Have you ever received a greeting card created in PowerPoint? Maybe I receive more of these than most people, but I get them several times a year.
A nice effect, especially for holiday and New Years’ greetings, is a swinging bell or pendulum. You use the Spin animation, but it has a problem for this type of effect; it spins around the center of the object you’re animating. It is, after all, a spin effect, not a swinging effect.
You can turn the Spin animation into a swinging effect with a little trick:
Insert the object or image that you want to use. I found an image of a bell and removed the background. (I used PowerPoint 2010’s background remover to do this. Cool!) Don’t worry about the image’s angle; you can change it later.
Select the object and press Ctrl+D to duplicate it.
Click the Format tab. In the Arrrange group, choose Rotate> Flip Horizontal, then choose Flip Vertical. (You want a mirror image. If your image is already vertical or horizontal and not rotated like mine, you only need to do one of these operations. For example, if the bell were upright, I would just use Flip Vertical, to make an upside-down bell.)
Move the copy so that it is exactly opposite the original.
Select both images and group them. In 2007, press Ctrl+G. In 2003, go to the Drawing toolbar>Draw> Group. As you can see, you have now changed the center of the image. In my example, the center of the image is now the top of the lower bell, just where I want it.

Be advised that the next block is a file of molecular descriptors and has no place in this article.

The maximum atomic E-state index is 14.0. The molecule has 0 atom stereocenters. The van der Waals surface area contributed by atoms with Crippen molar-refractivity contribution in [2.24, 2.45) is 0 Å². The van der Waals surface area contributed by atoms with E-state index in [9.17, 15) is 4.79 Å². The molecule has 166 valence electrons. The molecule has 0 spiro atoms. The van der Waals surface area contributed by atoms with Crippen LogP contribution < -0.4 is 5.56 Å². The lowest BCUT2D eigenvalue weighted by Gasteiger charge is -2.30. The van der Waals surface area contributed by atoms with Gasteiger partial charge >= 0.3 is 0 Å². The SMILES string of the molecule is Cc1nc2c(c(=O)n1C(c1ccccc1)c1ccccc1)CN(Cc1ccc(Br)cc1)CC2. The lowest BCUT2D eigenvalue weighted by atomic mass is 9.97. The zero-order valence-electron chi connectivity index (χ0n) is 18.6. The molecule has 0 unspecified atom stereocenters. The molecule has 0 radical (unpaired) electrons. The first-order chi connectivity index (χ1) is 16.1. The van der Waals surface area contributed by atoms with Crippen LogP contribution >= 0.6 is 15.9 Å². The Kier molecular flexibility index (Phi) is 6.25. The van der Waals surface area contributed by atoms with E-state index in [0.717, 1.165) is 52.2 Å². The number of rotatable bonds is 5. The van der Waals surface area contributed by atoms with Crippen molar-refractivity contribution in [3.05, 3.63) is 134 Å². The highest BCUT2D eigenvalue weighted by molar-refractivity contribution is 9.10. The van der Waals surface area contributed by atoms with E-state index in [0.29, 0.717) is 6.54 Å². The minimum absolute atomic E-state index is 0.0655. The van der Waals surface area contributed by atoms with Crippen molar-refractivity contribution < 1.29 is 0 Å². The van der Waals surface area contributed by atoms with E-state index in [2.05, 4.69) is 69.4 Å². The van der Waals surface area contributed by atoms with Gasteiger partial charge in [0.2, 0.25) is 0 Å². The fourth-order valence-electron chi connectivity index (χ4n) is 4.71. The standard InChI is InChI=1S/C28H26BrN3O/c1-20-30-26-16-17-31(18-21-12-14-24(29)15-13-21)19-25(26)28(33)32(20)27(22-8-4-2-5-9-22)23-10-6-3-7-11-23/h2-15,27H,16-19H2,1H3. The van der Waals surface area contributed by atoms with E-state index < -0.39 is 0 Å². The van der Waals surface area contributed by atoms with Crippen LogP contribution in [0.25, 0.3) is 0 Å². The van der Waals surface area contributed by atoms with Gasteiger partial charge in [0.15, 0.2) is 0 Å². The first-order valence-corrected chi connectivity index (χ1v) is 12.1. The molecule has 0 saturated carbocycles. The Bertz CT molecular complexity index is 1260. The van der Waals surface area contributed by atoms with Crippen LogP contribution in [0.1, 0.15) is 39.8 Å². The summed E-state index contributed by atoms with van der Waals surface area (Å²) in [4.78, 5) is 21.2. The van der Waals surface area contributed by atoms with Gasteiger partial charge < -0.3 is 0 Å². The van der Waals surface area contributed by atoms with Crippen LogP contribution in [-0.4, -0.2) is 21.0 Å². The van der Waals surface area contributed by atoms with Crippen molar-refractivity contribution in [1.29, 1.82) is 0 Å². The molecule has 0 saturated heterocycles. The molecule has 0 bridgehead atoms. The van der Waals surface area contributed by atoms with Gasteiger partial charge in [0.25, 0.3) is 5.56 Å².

You need to hide the upside- down image in some way. You can:
- Move it off the slide. That’s what I did.
- Cover it with other objects
- If you’re using PowerPoint shapes, you can make the upside-down image invisible by removing the outline and fill, or making the fill 100% transparent. Even after grouping, you can click the upside-down image to select it within the group and format it separately.
- If you’re using an image, you can draw a Freeform shape over the copy and use that instead of the image. The only purpose of the copy is to move the center of the Spin animation effect to where you want it to be, so a Freeform that closely matches the outline of the image works fine. Here you see an example. Then, make the Freeform invisible.
Select your grouped object and choose Animations tab> Custom Animation. In the Custom Animation task pane, choose Add Effect> Emphasis> Spin. (You may have to choose More Effects to find the Spin animation.)
The Preview feature spins your object 360°. You probably don’t want that! Click the Custom drop-down list in the task pane, and enter an amount in the Custom text box. You can also choose to spin clockwise or counterclockwise.
In the Speed drop-down list, choose a speed. For more control, choose the animation in the list of animations, click the Down arrow, and choose Timing. In the dialog box, enter a value in the Speed text box. For example, you can enter 1.45 (in seconds). Click OK.
When you view the animation, you now see the bell swinging from its top. (Warning if you’re near others at work or your baby is sleeping nearby! The bell is loud!)
I find it easier to set a center of rotation by drawing a circle larger than the object and moving it so its center is at the desired center of rotation. Make it invisible and group it with the object. Done.